“For me,” says O’Loughlin, “Holden is both irritating and intoxicating. That’s what adolescence and adolescents are like. And Holden’s character hasn’t aged for me. Kids are still that stupid, intelligent, confused, direct, benevolent, cynical, optimistic and depressive.”

Belinda McKeon’s first experience of reading The Catcher in the Ryecame just last week, at the rather less impressionable age of 32. “He’s mesmeric,” she says of Holden Caulfield. “Integrity and innocence and wisdom and vulnerability all vying with each other in this intense, unsettling jag. His language, the way it strives so energetically towards jadedness, thereby revealing the very young, very raw life at the heart of it, is beautiful to me.”

The cult status of The Catcher in the Ryebenefited hugely from Salinger’s decision to withdraw from public life once the novel was published. Although rumour had it that he was writing in hermit-like bliss, Salinger, who died last year at the age of 91, never published another novel.

Throughout his life, he remained obsessively true to the spirit of Holden Caulfield, refusing to countenance, for example, a film adaptation of the novel. Among the directors who failed to persuade Salinger to allow them to put Caulfield on the silver screen were Billy Wilder, Elia Kazan and Steven Spielberg; similarly, the actors Marlon Brando, Jack Nicholson and Leonardo DiCaprio were all refused adaptation rights.

Adding to the novel’s aura was the fact that Salinger made no secret of his ambitions when he was writing it, announcing to anyone who would listen that he was engaged in writing the fabled great American novel.

“If a ‘great American novel’ tells us truths about a certain time in life in a certain place,” says Lawrenson, “and goes on to stand the test of time in that it voices issues that are still being debated 60 years later, then I think you’d have to hand it to Salinger: he succeeded.”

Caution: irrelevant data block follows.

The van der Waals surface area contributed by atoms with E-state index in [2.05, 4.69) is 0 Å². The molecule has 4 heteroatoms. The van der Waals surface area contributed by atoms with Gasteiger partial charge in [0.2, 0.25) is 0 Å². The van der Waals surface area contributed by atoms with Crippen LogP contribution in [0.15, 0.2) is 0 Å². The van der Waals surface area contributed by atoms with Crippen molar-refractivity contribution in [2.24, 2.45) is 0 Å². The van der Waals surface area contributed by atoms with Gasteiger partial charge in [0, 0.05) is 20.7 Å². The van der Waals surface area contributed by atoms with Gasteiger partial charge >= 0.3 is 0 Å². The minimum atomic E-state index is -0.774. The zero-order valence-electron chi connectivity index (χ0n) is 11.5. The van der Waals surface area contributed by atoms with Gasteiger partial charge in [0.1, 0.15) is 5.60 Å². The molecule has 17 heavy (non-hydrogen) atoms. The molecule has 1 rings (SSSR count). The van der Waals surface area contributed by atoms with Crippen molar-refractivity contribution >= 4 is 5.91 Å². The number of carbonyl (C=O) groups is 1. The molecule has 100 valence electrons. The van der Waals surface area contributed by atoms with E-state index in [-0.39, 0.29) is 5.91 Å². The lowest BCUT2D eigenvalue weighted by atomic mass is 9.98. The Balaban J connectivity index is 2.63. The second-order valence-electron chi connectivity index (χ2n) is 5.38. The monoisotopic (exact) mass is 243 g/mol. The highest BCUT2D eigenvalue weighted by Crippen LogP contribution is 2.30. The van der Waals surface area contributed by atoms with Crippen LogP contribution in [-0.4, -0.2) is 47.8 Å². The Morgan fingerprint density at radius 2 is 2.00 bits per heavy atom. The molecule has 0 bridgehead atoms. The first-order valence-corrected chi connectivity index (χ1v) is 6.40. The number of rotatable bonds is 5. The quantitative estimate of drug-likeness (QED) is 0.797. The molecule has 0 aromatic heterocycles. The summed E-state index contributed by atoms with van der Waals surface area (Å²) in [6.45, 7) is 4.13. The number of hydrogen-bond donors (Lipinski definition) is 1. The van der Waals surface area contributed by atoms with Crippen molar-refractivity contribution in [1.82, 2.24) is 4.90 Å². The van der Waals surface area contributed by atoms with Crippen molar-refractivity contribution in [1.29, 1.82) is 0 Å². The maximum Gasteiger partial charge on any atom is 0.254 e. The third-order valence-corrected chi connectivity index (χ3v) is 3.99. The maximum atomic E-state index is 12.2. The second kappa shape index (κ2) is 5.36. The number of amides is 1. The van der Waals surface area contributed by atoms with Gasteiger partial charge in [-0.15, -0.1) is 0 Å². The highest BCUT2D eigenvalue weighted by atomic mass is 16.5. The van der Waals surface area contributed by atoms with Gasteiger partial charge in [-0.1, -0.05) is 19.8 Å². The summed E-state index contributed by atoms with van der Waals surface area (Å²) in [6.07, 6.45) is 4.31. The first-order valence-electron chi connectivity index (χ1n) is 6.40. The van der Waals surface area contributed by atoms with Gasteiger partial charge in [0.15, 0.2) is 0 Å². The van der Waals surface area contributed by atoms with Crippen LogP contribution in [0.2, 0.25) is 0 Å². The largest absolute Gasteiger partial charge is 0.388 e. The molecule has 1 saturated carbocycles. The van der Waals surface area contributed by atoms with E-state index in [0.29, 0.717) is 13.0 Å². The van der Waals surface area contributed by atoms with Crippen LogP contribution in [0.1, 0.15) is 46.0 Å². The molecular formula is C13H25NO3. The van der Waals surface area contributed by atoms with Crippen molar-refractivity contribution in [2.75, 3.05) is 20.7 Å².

“Define great,” says Webb. “If it means a book you never forget, a book you come back to time and time again, a book you feel genuinely emotionally connected to, then yes. The first few lines alone are dynamite.”

McKeon, whose debut novel, Solace, was published in the US in May, is in no doubt about the novel’s claim on greatness. “I don’t think there can be any serious question that it’s one of the great novels to have come out of America,” she says. “There’s nothing quite like it, and if something seems to be like Catcher, that’s surely because Catcher existed in the first place.”

McNamee is more interested in Salinger’s execution than in his intent. “The idea of ‘the great novel’ is a fraud. A good novel is as good as any other good novel and a bad one is just bad. On that basis, The Catcher in the Ryeis a good novel. A book with an unsettling karma, though, a place offering solace to all sorts of strangeness.”

“I don’t know what kind of novel Salinger set out to write,” says O’Loughlin, “but I don’t think that The Catcher in the Ryeis the great American novel, if such a thing exists. For me it’s the great adolescent novel, which is better yet, because not all of us are American, but most of us have had to find some way to live through our teens.”

For me it’s the great adolescent novel: not all of us are American, but most of us have had to find some way to live through our teens